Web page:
Recently, the Tenants' Union of NSW attended the Community Sector Blueprint launch hosted by the Australian Council of Social Service (ACOSS). The event focused on how the Blueprint is a necessary resource for providing a clear idea of what a good national framework for renters could look like.
The Tenants' Union was joined by Healthy Homes For Renters, the Public Interest Advocacy Centre, the Energy Efficiency Council, and Better Renting.
To find out more about the Blueprint, watch the video below.
Starts 00:50:35 - Ends 01:00:00
The process and development of the Community Sector Blueprint has facilitated a pretty fundamental conversation about what constitutes a modern understanding of a good and habitable home. Far too often ‘healthy homes’ are just not made available to the renters of NSW and Australia generally. A great advantage in the development of the Blueprint process has been how it has drawn on expertise across technical energy, environmental, government regulatory and legal practice, as well as the actual experiences of renters in their homes for this important conversation.
Something the Community Sector Blueprint has done really well, something that’s been missing from so much of the previous reform, is to recognise the dynamic of the rental sector and the importance of designing systems that reflect and respond to current realities.
One of the basic issues in this dynamic is a misunderstanding in Australian jurisdictions that regulating the contract is sufficient to deliver tenancy rights. This really hasn’t yet delivered, because it misunderstands the relationship between the parties involved. One party is looking for a home. The other is predominantly cast as an investor.
Attempts to regulate and improve the standards of the rental homes keep falling apart for two main reasons. The first problem is the issue of ‘no grounds’ evictions. If landlords can end a tenancy for no reason, this undermines the ability of a renter to assert any existing rights, including rights to repair and maintenance, or for properties to meet the required liveable standard. The second is the shortage of actually available and genuinely affordable homes that can offer competition to shoddier homes. For those living in substandard homes they are trapped as there are no real alternatives available for them to move to.
Another way this comes out is the famous split incentive. ‘Split incentive’ refers to a circumstance in which the person paying for a feature doesn’t receive a direct benefit and so is less inclined to install it. For rental housing, it is most often brought up in relation to energy efficiency, and especially solar. Not everyone recognises that there is also a split incentive for carrying out repairs - at least in the short-medium term landlords do not always consider there to be a benefit in carrying out repairs. People are so desperate for a home, they will pay for a home even when it is deficient and landlords can take advantage of this situation.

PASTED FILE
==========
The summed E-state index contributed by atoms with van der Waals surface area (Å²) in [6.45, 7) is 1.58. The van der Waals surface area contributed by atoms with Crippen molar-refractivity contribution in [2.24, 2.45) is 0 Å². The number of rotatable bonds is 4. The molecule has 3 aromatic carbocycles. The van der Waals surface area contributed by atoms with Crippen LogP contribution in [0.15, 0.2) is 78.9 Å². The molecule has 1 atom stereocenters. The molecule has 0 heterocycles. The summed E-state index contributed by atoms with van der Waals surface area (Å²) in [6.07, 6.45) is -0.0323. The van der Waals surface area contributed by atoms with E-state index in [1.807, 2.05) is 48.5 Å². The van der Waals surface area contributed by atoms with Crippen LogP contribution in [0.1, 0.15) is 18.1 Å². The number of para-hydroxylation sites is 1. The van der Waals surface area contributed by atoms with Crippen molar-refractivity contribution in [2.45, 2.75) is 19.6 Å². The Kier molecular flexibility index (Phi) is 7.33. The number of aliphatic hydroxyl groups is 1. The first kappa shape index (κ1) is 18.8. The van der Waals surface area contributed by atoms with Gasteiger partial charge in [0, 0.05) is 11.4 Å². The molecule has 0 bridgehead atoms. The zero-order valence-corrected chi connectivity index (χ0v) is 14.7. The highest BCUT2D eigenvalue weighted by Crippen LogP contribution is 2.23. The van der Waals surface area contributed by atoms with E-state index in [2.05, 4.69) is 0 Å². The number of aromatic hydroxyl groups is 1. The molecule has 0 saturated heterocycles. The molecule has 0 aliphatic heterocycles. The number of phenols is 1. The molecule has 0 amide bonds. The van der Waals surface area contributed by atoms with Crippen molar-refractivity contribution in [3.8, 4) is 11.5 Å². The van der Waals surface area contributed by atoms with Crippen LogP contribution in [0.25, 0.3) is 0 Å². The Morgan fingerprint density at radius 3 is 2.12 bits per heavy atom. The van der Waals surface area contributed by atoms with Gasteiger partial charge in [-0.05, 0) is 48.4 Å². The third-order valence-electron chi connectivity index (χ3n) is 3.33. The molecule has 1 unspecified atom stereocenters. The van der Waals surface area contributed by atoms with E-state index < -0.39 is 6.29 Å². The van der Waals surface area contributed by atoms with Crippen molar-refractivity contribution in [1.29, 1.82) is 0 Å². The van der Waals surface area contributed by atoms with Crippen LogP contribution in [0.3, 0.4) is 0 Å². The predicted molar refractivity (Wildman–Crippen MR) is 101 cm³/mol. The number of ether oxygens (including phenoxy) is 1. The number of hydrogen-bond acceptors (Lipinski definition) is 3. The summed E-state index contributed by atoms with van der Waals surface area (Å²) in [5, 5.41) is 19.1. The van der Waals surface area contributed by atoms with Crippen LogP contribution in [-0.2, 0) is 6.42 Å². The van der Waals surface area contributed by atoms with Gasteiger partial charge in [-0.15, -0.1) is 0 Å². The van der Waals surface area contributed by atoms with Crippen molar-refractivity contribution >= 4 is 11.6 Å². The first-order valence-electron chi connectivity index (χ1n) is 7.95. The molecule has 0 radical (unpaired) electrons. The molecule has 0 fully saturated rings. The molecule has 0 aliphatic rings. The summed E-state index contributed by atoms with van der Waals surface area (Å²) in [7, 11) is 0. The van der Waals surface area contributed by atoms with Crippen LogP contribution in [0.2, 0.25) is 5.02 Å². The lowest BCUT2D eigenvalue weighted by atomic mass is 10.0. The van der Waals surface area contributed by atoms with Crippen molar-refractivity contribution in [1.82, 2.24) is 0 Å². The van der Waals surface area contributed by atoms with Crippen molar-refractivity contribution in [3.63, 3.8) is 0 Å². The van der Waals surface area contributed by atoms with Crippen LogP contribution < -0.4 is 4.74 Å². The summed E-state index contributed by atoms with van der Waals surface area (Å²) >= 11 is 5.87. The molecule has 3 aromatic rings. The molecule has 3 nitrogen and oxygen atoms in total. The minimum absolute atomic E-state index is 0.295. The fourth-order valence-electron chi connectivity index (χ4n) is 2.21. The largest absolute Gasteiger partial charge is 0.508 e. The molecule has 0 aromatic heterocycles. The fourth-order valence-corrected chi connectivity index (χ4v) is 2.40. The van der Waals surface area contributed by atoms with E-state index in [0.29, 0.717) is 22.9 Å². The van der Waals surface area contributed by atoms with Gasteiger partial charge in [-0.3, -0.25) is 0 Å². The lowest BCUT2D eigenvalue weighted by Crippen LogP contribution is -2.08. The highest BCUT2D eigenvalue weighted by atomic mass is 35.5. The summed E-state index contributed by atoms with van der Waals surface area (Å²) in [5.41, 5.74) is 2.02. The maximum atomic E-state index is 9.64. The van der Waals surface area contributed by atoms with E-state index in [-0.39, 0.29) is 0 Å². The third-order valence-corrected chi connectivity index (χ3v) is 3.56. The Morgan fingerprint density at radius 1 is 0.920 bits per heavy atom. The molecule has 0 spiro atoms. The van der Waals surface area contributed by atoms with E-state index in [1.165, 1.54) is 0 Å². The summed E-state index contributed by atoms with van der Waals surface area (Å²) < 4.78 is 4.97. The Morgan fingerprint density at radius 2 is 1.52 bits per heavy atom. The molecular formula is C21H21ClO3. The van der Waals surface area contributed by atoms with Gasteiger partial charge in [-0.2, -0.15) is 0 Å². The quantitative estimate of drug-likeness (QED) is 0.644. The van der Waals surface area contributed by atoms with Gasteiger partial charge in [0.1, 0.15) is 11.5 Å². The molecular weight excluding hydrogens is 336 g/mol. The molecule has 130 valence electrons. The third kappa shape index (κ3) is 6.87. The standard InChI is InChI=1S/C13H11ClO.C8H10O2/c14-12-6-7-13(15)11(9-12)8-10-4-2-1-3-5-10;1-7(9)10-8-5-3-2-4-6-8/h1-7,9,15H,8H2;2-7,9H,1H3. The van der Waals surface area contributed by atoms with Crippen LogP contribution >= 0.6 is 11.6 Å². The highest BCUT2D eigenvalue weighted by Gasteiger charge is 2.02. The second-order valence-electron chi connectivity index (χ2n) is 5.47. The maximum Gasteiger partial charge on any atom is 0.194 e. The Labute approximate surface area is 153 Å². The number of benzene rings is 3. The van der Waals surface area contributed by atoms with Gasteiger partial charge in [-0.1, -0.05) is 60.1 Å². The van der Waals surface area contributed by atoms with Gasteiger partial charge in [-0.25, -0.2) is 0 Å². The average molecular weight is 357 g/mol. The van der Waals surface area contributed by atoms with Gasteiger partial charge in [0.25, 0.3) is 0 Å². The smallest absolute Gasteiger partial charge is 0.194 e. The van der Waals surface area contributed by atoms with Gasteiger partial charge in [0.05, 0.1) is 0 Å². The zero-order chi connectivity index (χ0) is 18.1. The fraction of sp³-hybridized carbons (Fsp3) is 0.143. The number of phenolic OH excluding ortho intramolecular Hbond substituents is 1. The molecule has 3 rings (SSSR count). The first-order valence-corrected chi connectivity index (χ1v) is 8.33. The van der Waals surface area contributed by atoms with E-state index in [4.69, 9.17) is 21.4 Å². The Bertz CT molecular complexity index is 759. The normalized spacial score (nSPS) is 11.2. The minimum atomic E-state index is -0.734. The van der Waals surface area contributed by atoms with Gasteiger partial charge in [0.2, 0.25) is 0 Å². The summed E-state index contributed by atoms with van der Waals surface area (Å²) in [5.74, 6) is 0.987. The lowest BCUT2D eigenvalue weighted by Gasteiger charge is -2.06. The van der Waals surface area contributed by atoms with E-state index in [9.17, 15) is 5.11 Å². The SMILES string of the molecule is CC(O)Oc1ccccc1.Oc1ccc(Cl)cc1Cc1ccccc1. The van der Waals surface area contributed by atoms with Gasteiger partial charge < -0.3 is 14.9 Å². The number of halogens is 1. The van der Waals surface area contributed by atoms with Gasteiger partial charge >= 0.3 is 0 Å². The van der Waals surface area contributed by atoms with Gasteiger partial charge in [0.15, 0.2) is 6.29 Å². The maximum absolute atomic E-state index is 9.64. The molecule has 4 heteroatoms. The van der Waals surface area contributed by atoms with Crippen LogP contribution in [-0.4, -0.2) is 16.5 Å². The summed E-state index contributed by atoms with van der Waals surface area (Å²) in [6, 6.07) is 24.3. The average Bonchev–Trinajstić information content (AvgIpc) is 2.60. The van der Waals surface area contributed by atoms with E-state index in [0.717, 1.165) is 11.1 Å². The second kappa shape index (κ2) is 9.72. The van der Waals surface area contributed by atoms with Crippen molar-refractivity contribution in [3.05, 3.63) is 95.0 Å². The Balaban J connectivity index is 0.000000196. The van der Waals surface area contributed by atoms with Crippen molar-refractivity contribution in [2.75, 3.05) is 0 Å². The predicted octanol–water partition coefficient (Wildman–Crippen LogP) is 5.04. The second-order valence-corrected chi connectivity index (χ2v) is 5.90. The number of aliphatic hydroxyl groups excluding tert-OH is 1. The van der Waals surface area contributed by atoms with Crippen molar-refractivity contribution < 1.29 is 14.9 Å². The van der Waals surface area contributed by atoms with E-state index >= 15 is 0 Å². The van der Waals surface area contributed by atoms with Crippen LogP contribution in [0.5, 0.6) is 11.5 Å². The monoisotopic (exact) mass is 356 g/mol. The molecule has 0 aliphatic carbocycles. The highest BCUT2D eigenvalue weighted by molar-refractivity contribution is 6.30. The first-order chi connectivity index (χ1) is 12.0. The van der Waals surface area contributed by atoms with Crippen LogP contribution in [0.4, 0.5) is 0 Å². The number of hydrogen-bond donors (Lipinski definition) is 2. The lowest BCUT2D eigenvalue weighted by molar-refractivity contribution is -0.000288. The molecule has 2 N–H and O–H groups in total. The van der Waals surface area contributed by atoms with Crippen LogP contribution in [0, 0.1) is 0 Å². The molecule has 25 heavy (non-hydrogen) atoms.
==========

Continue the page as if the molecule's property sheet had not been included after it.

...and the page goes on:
One of the big shifts we need to see is clearer recognition that provision of shelter, housing, is an essential service. And ultimately landlords, as the people providing the essential service of shelter, need to be drawn into a new conversation that recognises the outcome of a good quality, healthy home is the primary driver of why that industry exists. Investment from governments, and from the private sector is about enabling that outcome. And evaluation of the industry has to be: is it delivering this outcome?
Protections against possible implications for rents, and the importance of removing ‘no grounds’ evictions need to be and are considered by the Blueprint. But one of the main principles in the Community Sector Blueprint I’d highlight is the recognition compliance mechanisms cannot be reliant on the renter themselves. This has been missing in much of our tenancy reform in the past. Because it is built into the tenancy contract it is reliant on the tenant to bring up a problem - essentially putting their tenancy at risk, receiving bad references for future applications, generally being treated as a troublemaker or nuisance when all they are trying to do is enforce basic legal rights written into the contract.
The idea of having compliance taken off the shoulders of the consumer or customer is not a new idea. A compliance system that does not rely on the consumer is prevalent in many other essential service industries, including very market driven markets like food where we have hygiene and safety standards and inspectors and other mechanisms to ensure standards are being met.
To finish, I’d like to just reiterate that as with much of public policy, we can’t isolate the question of implementation of energy efficiency standards. It must be considered in the context of a broader housing strategy and system, and in particular renting regulatory structures. The Blueprint does this well, and we are keen to see decision makers draw on the Blueprint as they progress the development of a National Framework for energy efficient rental homes.